Fasting days can admittedly be hard. In many cultures, we’re used to grazing all day, every day, and fasting days are a big change. One of the ways to keep yourself feeling good is to make sure the calories you DO eat on fasting days are doing as much for you as possible. To satisfy hunger, plan to include high-fat, protein rich foods. To take up space and help you feel full, have low calorie, high fiber and high nutrient vegetables readily available.
While I’m new to the concept of intermittent fasting myself, I have given it a try. I was surprised at how filling a 250 calorie salad can be. One of my favorite fasting-day meals was 3 cups of baby spinach topped with 3 oz of elk steak, thinly sliced sweet onions and mushrooms, and about 50 calories of a vinaigrette dressing, which was satisfying and filling. Eating at the end of a fast day can feel surprisingly indulgent!
So how does intermittent fasting work for swimmers? All of the preliminary research seems to indicate there wouldn’t be a problem. On a non-fasting day, obviously, everything is going to be business as usual. As for fasting days, “as has been known for some time, exercising in a fasted state (usually possible only before breakfast), coaxes the body to burn a greater percentage of fat for fuel during vigorous exercise, instead of relying primarily on carbohydrates” (source). There is some indication that exercising while fasting can be beneficial in a wide variety of ways.
As a counterpoint, this article recommends that you eat one of your fasting day meals no more than 2-4 hours prior to a serious workout like a very long run or swim.
On fasting days, you will certainly feel hungry. Some people report feeling low-energy or experiencing light-headedness or dizziness, although proper hydration can help significantly.
The simplicity of the approach is what appeals to a lot of individuals. Some diets require careful counting every time you eat; specially purchased meals and supplements; extra preparation and time in the kitchen. With fasting, you just…take a break from food. There’s less preparation required, very little counting, and rather than a sense of deprivation, there’s freedom and a feeling of indulgence (even with normal eating) on non-fast days.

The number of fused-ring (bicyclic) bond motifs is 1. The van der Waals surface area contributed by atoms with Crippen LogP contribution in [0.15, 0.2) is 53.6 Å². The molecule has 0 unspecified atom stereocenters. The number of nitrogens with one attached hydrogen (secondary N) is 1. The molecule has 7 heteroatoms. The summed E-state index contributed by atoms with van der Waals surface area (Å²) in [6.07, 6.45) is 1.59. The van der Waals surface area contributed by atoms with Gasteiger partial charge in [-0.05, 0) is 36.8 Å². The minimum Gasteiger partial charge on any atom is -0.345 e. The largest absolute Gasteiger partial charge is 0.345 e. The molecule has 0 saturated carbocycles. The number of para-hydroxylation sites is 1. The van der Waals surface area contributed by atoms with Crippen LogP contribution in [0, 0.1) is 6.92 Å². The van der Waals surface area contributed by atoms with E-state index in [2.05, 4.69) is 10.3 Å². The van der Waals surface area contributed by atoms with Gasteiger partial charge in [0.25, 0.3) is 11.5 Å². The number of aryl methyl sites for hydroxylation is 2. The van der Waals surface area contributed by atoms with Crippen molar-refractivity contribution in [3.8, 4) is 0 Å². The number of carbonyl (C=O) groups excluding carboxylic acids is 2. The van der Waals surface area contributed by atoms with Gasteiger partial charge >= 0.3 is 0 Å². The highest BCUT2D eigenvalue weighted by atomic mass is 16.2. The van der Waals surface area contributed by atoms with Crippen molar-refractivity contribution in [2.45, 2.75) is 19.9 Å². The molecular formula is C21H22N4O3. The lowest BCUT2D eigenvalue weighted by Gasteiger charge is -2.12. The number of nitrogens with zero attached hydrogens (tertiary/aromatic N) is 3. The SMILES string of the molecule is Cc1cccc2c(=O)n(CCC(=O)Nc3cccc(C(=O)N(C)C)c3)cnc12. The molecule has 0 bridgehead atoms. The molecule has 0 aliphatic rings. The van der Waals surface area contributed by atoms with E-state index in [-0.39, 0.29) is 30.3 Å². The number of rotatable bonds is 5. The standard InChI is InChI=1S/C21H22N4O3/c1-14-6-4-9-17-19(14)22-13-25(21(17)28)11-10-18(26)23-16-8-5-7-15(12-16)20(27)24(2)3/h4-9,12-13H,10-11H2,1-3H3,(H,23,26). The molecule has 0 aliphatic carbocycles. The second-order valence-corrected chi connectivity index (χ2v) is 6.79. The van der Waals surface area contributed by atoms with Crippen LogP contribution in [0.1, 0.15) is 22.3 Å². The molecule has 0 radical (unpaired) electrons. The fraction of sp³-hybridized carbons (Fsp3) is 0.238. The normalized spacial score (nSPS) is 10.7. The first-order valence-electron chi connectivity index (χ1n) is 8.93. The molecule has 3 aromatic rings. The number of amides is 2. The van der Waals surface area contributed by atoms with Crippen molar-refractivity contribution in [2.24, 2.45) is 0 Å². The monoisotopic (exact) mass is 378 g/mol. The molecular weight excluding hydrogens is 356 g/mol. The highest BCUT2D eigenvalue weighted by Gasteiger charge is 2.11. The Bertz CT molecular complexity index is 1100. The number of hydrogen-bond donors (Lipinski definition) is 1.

Additionally, intermittent fasting can reduce the will power problem. Rather than having to exercise discipline all day, every day in order to see results with traditional weight loss plans, on the 5:2 plan, you’re never more than 24 hours from freedom. You know that you’ll be able to eat what you want, when you want on the next day. Some people report long term, moderating changes in their attitudes toward food as well. Accepting hunger two days a week makes foregoing unhealthy food choices easier the rest of the week.
As we mentioned at the beginning of the article, intermittent fasting isn’t for everyone. IF has been shown to have an extremely positive effect on some health conditions, such as Type II diabetes, but if you are pregnant, still growing, or on certain medications, it may not be a good fit. As with all diet and exercise programs, do your research and talk to your doctor first!
Johnny found a love for swimming a little later in life. He really didn't know how to swim too well when he first started...